Professor Emeritus Al Clovis Selected as Outstanding Professor by the Class of 2007
On an August day in 2005, in a Contracts class taught by Professor Al Clovis, a student was asked the definition of "assumpsit." The student did not know the answer. Professor Clovis asked if the student had a Black's Law Dictionary. The student held up a pocket-sized copy, to which the professor replied, "So you have a small dictionary . . . does that mean that you want to be a small lawyer? To be a big lawyer, you'll need this!" At which point he raised aloft his copy of the unabridged version, impressively huge at well over one thousand pages. The other students present in the lecture hall would have laughed, had they not been overcome with fear of being the next to answer Professor Clovis' questions.
When asked about setting an early tone in the classroom, Professor Clovis replies, "It's not a conscious tactic. I start my courses in a businesslike way and continue in that way. Students get used to it, and I hope most of them soon realize that there's no need to be intimidated."
Based on the acclaim and adoration received over his teaching career, the methods are very effective. "Looking back on law school, he will be the professor that epitomizes the whole experience for me," says Genevieve Reiner '07. "He was by far the most memorable professor I had, and I learned a great deal from him about grace under pressure and not taking yourself too seriously. By the end of our year of Contracts we were more confident, and able to laugh at ourselves and our mistakes--which I think in the end, was Professor Clovis' goal. True, he taught us contract law, but I think he also did a wonderful job of shaping us into law students and future lawyers."
Many others hold him in similarly high regard. Selected as outstanding professor by the graduating classes of 1974, 1982, and 1994, Professor Clovis is also the recipient of the university's Distinguished Teaching Award.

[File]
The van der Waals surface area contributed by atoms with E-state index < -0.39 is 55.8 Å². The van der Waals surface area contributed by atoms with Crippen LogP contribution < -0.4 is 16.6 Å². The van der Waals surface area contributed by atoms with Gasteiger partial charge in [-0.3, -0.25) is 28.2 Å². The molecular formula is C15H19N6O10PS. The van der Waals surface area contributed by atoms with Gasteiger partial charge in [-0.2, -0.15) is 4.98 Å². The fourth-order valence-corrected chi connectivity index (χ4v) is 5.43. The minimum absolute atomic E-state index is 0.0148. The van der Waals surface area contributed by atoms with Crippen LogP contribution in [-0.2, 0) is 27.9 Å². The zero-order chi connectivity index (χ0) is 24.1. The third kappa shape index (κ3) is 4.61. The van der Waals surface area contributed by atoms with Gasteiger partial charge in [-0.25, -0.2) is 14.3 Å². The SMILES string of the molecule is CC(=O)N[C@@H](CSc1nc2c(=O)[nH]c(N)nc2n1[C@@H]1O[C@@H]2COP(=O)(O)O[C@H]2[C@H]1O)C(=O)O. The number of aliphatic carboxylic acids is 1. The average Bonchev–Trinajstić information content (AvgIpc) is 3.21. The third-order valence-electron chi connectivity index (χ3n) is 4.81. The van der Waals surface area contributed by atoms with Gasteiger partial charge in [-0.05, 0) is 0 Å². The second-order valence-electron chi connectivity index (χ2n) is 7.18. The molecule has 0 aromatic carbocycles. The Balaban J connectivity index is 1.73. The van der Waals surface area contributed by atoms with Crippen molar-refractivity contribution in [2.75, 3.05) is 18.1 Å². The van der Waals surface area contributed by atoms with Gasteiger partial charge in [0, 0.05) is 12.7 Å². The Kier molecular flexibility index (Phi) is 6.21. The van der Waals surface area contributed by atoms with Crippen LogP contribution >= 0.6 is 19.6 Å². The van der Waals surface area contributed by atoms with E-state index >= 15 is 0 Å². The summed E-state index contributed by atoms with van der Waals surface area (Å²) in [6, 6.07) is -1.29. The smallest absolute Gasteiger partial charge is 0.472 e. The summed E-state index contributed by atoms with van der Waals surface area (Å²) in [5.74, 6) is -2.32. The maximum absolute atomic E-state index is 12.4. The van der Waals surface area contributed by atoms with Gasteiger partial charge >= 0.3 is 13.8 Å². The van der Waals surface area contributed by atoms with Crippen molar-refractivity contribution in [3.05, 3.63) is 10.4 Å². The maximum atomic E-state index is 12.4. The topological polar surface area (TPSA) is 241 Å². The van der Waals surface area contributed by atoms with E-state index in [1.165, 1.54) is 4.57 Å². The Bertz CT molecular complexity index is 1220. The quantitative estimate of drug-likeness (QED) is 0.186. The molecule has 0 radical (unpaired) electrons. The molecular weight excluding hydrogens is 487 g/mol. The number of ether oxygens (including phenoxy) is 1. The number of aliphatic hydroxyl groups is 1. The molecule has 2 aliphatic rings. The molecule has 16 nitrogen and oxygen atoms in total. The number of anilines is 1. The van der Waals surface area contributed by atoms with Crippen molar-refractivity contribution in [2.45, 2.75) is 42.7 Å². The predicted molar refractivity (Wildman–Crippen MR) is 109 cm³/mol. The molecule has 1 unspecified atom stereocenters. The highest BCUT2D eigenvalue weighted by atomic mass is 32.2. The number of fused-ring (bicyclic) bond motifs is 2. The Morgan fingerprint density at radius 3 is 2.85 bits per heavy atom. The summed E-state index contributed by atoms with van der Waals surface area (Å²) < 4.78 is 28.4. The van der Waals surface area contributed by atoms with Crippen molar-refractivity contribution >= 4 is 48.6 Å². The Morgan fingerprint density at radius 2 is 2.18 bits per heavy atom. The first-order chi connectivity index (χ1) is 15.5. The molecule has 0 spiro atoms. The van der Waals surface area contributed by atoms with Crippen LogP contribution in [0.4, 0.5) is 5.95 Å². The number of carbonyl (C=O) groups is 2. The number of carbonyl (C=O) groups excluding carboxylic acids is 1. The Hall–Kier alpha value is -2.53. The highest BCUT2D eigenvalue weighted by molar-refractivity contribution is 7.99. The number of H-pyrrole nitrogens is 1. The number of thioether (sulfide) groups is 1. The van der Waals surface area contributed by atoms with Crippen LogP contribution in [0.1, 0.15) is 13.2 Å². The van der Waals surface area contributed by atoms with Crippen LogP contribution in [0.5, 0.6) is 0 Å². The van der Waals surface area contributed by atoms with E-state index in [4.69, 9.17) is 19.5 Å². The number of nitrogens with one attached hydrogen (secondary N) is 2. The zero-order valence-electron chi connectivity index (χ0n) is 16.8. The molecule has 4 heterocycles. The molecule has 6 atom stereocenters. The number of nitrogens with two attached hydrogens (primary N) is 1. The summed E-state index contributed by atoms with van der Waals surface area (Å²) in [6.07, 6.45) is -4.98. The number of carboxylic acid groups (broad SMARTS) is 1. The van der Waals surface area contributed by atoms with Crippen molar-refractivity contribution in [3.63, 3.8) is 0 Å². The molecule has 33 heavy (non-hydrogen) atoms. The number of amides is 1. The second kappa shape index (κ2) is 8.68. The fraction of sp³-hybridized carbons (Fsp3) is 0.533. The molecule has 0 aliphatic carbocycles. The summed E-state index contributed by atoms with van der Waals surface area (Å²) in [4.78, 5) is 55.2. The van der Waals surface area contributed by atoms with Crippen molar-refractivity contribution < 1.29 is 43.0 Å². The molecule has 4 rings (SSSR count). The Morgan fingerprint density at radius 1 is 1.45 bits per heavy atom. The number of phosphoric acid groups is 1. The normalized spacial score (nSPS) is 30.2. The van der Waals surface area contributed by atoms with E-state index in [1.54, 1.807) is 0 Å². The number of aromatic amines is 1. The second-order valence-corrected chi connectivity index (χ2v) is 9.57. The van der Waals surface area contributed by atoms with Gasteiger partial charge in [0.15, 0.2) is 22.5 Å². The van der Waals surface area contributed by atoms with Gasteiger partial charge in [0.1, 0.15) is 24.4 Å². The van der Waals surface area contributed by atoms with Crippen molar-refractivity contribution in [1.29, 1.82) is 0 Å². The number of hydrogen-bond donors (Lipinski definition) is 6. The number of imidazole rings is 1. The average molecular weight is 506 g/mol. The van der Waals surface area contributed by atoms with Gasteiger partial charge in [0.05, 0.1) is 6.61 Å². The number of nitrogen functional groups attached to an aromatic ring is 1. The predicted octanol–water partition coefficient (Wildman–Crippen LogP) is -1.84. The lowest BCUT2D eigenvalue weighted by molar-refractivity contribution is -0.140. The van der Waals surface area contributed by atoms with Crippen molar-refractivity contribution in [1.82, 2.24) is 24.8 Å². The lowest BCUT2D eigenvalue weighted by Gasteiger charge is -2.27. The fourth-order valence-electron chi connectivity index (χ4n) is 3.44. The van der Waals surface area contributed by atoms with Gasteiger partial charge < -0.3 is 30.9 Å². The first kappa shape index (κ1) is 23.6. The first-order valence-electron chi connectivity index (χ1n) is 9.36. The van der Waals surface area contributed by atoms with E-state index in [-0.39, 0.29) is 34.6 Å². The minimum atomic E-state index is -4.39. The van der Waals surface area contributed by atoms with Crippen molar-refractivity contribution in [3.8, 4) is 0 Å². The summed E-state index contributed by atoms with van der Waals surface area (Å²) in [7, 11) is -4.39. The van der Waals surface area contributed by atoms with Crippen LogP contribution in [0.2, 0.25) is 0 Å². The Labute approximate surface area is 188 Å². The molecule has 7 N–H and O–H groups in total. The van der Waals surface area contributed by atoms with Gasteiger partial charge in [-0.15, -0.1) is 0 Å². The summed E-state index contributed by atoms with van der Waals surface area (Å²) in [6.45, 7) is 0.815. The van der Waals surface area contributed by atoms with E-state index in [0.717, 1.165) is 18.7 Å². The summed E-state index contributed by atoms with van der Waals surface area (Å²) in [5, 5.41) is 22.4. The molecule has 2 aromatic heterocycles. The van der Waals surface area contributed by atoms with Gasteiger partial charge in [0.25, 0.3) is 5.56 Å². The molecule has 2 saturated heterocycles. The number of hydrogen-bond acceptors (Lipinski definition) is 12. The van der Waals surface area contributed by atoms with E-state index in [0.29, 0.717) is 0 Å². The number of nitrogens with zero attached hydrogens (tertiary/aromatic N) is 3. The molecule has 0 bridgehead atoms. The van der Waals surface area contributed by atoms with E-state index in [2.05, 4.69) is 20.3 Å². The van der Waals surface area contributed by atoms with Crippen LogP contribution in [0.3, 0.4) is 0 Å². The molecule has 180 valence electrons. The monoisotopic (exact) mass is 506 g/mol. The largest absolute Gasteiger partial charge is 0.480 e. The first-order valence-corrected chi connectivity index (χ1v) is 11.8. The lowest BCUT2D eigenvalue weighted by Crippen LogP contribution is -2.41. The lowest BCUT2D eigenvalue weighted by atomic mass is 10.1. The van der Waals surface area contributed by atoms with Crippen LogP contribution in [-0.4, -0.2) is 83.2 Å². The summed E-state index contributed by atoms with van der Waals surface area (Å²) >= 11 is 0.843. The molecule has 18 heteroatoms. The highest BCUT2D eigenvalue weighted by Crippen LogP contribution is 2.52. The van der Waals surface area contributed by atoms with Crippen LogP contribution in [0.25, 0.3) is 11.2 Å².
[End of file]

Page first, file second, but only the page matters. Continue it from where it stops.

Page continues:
Colleen Cook '82 recalls when Professor Clovis received the award from her class, "In accepting the award, he said that the award was 'as surprising as it is undeserved.' He said that the only person who would believe everything that was said about him in the introduction was his mother."
Professor Clovis was also lauded by the Class of 1994. Bill Fischbein '94 says, "He had a way of setting up questions that was quite humorous. For example, he would say 'Let's suppose you actually graduate from law school and you are smart enough to pass the bar exam, what are you going to tell your client?' If the student's answer was wrong, his next question to the class would be 'Can someone tell So-and-So why he/she just committed malpractice?'"
Peers who know him best are quick to praise him. "Professor Clovis is a remarkable teacher for many reasons," says Isadore and Ida Topper Professor of Law David Goldberger. "First and foremost, he has complete mastery of the subject. And, when he teaches, he focuses on being sure that his students are learning. In other words, he is attuned to the progress his students are making with the material in the course on a day-by-day basis, and in a way that is remarkably sensitive. If a student is having a hard time in a course, Professor Clovis will do whatever he can to help him. Finally, he has a wonderful and endearing sense of humor."
Professor Clovis received his B.A. from Yale University, M.A. from the University of Michigan, and LL.B. from Harvard University, where he served on the Harvard Law Review. Following three years of legal practice, he joined The Ohio State University faculty in the fall of 1965, and now holds the title of professor emeritus.
He takes a moment to assess the last four decades of being a law professor at Ohio State. "Since I began teaching during the fall of 1965, the college, the country, and the world have changed in various ways. In 1965, Lyndon Johnson was president; Jim Rhodes was governor; the Vietnam War was raging -- and escalating; young men -- law students certainly included -- were concerned about the draft. The college had 550 or so students -- well over ninety per cent of them male and white. There were, as I recall, 19 full-time faculty members and 22 or so staff members. We had Saturday classes and were on the quarter system -- meaning three sets of exams a year. There were few 'extracurricular' activities for students," he remembers. "Despite all the differences, there has been a great deal of continuity in legal education. If the students of the mid-1960's were to return to today's classrooms, most of them would feel quite at home."
Over the years, it has been the interaction with students that has been the most rewarding for him. Witnessing the impact his instruction has on students is where Professor Clovis receives the most satisfaction. "I've particularly enjoyed teaching and seeing students and former students grow and develop," he says.
To offer your congratulations, please write to Professor Clovis at email@example.com.